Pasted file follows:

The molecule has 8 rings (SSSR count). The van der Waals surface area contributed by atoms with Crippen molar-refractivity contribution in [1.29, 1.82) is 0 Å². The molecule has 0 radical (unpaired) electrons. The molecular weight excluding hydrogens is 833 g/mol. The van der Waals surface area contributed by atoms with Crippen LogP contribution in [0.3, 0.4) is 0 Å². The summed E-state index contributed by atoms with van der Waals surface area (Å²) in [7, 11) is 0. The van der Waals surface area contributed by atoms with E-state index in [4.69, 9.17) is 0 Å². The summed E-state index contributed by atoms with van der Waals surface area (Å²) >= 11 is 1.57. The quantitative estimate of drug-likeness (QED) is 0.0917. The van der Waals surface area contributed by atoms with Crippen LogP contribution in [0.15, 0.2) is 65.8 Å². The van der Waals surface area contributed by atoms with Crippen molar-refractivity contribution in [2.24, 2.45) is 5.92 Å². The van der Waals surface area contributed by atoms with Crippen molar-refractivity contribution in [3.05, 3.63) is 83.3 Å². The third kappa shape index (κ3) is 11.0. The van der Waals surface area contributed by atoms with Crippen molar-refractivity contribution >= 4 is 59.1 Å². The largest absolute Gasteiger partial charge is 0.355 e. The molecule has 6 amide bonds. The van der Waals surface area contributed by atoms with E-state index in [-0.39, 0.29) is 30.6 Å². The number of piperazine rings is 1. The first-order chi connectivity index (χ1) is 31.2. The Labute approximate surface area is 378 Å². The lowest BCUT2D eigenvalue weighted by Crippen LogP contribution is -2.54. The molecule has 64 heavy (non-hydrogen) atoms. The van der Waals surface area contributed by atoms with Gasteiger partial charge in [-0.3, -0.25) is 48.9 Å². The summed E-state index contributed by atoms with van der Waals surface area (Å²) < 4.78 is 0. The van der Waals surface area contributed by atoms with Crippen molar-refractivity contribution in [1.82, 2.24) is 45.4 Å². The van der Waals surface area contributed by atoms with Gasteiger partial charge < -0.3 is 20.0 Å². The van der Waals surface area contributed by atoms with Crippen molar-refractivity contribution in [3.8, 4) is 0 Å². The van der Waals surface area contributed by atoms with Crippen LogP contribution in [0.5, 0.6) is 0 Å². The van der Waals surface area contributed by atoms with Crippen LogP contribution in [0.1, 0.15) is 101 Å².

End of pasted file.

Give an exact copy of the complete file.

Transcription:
The molecule has 8 rings (SSSR count). The van der Waals surface area contributed by atoms with Crippen molar-refractivity contribution in [1.29, 1.82) is 0 Å². The molecule has 0 radical (unpaired) electrons. The molecular weight excluding hydrogens is 833 g/mol. The van der Waals surface area contributed by atoms with Crippen LogP contribution in [0.3, 0.4) is 0 Å². The summed E-state index contributed by atoms with van der Waals surface area (Å²) in [7, 11) is 0. The van der Waals surface area contributed by atoms with E-state index in [4.69, 9.17) is 0 Å². The summed E-state index contributed by atoms with van der Waals surface area (Å²) >= 11 is 1.57. The quantitative estimate of drug-likeness (QED) is 0.0917. The van der Waals surface area contributed by atoms with Crippen LogP contribution in [0.15, 0.2) is 65.8 Å². The van der Waals surface area contributed by atoms with Crippen molar-refractivity contribution in [2.24, 2.45) is 5.92 Å². The van der Waals surface area contributed by atoms with Crippen molar-refractivity contribution in [3.05, 3.63) is 83.3 Å². The third kappa shape index (κ3) is 11.0. The van der Waals surface area contributed by atoms with Crippen molar-refractivity contribution >= 4 is 59.1 Å². The largest absolute Gasteiger partial charge is 0.355 e. The molecule has 6 amide bonds. The van der Waals surface area contributed by atoms with E-state index in [-0.39, 0.29) is 30.6 Å². The number of piperazine rings is 1. The first-order chi connectivity index (χ1) is 31.2. The Labute approximate surface area is 378 Å². The lowest BCUT2D eigenvalue weighted by Crippen LogP contribution is -2.54. The molecule has 64 heavy (non-hydrogen) atoms. The van der Waals surface area contributed by atoms with Gasteiger partial charge in [-0.3, -0.25) is 48.9 Å². The summed E-state index contributed by atoms with van der Waals surface area (Å²) < 4.78 is 0. The van der Waals surface area contributed by atoms with Crippen molar-refractivity contribution in [1.82, 2.24) is 45.4 Å². The van der Waals surface area contributed by atoms with Gasteiger partial charge < -0.3 is 20.0 Å². The van der Waals surface area contributed by atoms with Crippen molar-refractivity contribution in [3.8, 4) is 0 Å². The van der Waals surface area contributed by atoms with Crippen LogP contribution in [0.5, 0.6) is 0 Å². The van der Waals surface area contributed by atoms with Crippen LogP contribution in [0.1, 0.15) is 101 Å².